Are you concerned about your child's nutrition or eating habits? Are you concerned because your child is very underweight?
What are Eating Disorders?
- Eating disorders occur when children and adolescents display unstable eating behavior. This unstable eating behavior is often related to a disturbed sense of body image and weight.1
- There are two primary types of eating disorders. These include Anorexia Nervosa and Bulimia Nervosa.1
- Anorexia Nervosa occurs when a child or adolescent makes efforts to stay underweight, refuses to maintain a normal body weight (even when asked), is fearful of gaining weight, and does not have insight into her own body image (i.e., thinks she is overweight when she is very underweight).
- Bulimia Nervosa occurs when a child or adolescent frequently engages in binge eating (i.e., eating very large amounts of food, particularly high-calorie food, in a very short time), purging (i.e., vomiting after an episode of binge eating), and/or other active methods of avoiding weight gain. The main differences between Anorexia Nervosa and Bulimia Nervosa are that (a) individuals diagnosed with Bulimia Nervosa are able to maintain a body weight at or above that which is considered normal, but (b) often try to hide their disordered eating behaviors from others.
- Girls diagnosed with Anorexia Nervosa who have reached puberty may often skip periods or may not have a period at all. Girls diagnosed with Anorexia Nervosa who have not yet reached puberty may delay puberty due to their eating habits.1
- It is not necessary for purging to occur for a child or adolescent to be diagnosed with Bulimia Nervosa (other active methods of avoiding weight gain may be used instead, such as starvation or exercising excessively).1
- It is important to note that "normal" body weight should be determined by a medical professional, based upon the child or adolescent's age and height.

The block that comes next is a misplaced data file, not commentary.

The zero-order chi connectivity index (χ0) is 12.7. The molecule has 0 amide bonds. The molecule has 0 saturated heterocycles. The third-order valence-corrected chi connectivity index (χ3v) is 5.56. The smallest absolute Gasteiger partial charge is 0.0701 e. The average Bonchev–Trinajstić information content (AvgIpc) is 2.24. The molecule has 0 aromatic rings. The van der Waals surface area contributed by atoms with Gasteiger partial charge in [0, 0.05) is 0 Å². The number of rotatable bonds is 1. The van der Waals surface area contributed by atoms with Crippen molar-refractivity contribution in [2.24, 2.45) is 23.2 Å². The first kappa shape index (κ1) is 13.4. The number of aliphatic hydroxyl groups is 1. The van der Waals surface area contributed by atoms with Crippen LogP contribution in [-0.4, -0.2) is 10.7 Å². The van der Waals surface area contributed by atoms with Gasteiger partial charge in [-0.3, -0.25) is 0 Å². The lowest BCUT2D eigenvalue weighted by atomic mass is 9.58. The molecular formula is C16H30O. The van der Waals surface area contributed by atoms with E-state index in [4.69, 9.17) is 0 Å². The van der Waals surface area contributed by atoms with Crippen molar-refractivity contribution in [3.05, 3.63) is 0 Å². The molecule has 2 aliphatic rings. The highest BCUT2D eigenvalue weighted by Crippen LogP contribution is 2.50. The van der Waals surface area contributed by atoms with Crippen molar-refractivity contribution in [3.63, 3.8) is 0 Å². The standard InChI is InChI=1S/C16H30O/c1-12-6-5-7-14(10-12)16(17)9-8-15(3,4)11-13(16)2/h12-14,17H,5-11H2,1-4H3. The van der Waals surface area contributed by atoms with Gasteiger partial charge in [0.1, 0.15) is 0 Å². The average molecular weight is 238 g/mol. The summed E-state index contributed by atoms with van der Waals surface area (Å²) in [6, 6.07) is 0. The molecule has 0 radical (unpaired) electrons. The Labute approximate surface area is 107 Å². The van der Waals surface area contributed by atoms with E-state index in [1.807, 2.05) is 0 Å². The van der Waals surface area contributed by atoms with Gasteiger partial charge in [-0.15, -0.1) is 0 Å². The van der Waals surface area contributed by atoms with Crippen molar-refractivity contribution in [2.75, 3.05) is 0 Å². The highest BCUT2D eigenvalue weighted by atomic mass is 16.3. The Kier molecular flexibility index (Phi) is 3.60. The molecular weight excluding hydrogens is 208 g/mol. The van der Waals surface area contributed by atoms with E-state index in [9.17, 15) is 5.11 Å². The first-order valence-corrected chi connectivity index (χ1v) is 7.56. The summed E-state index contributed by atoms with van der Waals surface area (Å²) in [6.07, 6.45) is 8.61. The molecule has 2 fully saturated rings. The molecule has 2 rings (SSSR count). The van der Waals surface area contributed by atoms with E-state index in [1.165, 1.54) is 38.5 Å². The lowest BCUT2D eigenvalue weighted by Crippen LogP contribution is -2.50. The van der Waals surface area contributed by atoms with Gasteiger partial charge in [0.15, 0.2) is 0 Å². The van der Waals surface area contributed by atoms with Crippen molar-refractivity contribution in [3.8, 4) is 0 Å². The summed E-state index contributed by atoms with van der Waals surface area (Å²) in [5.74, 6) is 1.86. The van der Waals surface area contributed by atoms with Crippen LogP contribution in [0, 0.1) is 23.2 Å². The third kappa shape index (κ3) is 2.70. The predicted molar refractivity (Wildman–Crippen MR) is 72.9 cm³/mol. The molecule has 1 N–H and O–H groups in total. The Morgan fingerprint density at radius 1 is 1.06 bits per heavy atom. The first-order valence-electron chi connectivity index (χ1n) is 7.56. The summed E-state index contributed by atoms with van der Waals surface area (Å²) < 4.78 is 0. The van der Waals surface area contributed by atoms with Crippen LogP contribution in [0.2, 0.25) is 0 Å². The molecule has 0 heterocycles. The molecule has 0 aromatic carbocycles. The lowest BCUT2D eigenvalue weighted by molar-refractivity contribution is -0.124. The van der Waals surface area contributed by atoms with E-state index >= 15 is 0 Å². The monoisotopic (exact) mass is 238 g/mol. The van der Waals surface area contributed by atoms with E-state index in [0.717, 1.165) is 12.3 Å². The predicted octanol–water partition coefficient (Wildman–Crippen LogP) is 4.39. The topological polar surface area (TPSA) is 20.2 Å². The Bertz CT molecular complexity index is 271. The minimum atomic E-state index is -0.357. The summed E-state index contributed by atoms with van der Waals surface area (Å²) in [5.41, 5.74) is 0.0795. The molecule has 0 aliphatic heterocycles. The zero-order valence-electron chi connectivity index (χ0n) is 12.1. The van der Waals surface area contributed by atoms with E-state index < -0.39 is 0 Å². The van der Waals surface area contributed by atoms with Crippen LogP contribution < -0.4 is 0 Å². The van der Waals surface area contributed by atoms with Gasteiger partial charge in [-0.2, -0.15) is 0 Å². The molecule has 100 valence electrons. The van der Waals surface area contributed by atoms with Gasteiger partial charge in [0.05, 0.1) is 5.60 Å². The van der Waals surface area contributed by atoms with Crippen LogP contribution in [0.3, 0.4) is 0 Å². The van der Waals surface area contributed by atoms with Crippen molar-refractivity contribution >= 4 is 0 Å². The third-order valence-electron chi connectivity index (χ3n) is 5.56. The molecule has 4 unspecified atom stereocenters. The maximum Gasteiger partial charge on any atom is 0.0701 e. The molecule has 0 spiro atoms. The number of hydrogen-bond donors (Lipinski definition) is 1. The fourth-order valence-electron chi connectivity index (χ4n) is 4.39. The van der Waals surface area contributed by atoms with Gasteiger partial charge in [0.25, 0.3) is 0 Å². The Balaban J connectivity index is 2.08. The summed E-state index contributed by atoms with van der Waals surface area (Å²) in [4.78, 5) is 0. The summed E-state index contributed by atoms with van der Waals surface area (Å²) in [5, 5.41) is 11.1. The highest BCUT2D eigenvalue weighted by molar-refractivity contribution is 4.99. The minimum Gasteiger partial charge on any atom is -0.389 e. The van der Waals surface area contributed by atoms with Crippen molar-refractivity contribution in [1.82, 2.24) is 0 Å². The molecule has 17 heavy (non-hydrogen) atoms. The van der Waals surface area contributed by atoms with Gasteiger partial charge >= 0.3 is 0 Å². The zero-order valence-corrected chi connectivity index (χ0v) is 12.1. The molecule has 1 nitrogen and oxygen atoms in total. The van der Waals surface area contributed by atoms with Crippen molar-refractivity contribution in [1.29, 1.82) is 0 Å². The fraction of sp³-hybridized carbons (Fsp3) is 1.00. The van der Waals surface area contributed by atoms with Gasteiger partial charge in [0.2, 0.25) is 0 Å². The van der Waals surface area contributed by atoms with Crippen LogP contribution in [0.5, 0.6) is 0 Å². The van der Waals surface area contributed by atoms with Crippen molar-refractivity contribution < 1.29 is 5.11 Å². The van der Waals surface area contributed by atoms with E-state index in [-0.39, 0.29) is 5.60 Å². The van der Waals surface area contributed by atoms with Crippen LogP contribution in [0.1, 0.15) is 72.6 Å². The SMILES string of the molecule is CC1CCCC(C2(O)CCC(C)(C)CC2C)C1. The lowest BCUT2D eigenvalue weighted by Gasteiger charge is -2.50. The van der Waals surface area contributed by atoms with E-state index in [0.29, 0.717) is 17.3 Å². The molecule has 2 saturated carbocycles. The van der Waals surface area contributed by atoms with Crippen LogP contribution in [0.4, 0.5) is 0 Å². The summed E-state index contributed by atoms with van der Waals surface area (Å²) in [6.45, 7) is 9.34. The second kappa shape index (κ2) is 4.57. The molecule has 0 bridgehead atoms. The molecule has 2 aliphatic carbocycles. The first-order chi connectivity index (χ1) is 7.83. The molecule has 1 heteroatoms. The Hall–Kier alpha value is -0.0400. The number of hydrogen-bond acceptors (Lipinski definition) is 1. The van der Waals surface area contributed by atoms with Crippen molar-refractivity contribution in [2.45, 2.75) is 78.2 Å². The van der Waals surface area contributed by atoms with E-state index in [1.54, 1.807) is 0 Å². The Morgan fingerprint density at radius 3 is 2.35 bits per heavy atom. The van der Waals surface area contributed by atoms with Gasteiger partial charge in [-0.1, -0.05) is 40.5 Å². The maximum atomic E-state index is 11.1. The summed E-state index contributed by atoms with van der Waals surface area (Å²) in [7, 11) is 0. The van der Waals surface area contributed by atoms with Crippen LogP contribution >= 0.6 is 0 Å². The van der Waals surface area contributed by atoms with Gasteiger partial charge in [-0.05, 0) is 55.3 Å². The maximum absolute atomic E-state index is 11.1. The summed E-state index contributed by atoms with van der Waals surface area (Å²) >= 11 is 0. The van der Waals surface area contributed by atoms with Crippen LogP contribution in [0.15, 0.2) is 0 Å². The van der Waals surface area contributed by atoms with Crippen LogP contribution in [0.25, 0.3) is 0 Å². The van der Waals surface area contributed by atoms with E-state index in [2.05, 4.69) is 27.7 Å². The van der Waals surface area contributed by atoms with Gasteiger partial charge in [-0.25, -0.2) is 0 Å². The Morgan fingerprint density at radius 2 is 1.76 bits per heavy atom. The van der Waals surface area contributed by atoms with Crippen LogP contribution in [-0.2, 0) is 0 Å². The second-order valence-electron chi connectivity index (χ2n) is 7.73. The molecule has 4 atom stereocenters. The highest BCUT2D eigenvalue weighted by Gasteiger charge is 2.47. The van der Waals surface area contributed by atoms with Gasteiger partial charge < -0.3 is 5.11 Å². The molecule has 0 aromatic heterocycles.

- "Underweight" is generally defined as being lower than 85% of what would be considered "normal" weight (based upon age and height).1
How common are Eating Disorders in children and adolescents?
- Girls are approximately 10 times more likely to be diagnosed with Anorexia Nervosa and/or Bulimia Nervosa than are boys.1
- Of individuals diagnosed with Bulimia Nervosa, 90% or more are females (combined children, adolescents, and adults).1
- Anorexia Nervosa is typically diagnosed between the ages of 14 to 18 years, and anorexic behaviors and thoughts may begin as a result of some type of stressful situation.1
- Bulimia Nervosa is typically diagnosed in late adolescence or early adulthood and often follows a period of dieting.1
- Over 10% of individuals diagnosed with Anorexia Nervosa who are hospitalized for the condition result in death.1
- Children and adolescents diagnosed with Anorexia Nervosa are more likely to have a first-degree relative (i.e., parent, sibling) diagnosed with Anorexia Nervosa or a mood disorder.1
- Children and adolescents diagnosed with Bulimia Nervosa are more likely to be diagnosed with a mood disorder, anxiety disorder, or personality disorder, and/or to use substances. They are also more likely to have a first-degree relative diagnosed with Bulimia Nervosa, a mood disorder, or substance use/abuse.1
What can I do if my child has been diagnosed with an Eating Disorder?
- Visit a mental health professional who can assess your child for an eating disorder. Click here to learn about mental health providers in your area who can assess for and/or treat eating disorders in children. If you are outside the central MS area, please click on the following link(s) to learn about community mental health resources in your area: http://www.dmh.state.ms.us/pdf/CYSDirectory-Arial-9-15-08.pdf, http://www.nami.org/MSTemplate.cfm?Site=NAMI_Mississippi
- Because individuals diagnosed with eating disorders (Anorexia Nervosa and Bulimia Nervosa) have difficulties with body image and self-esteem, it is imperative that a comprehensive eating disorders assessment also include an evaluation for mood disorders and/or substance use.
- Additionally, because of the dangerous eating behavior in which individuals diagnosed with eating disorders engage, it is important that a child or adolescent diagnosed with an eating disorder receive a comprehensive medical examination to determine what (if any) medical action must be taken to help the individual's recovery.
- The National Eating Disorders Association (NEDA) provides education and guidance for parents, and families of individuals diagnosed with eating disorders, and also provides a "Helpline" to answer any questions parents, families, and/or individuals may have regarding eating disorders. Their website is located at http://www.nationaleatingdisorders.org/.
- Additionally, the National Association of Anorexia Nervosa and Associated Disorders (ANAD) provides education and guidance, in addition to information about support groups, to parents and families of individuals diagnosed with eating disorders. Their website is located at http://www.anad.org/.
1American Psychiatric Association (2000). Diagnostic and statistical manual of mental disorders (4th ed. rev.). Washington, D. C.: Aut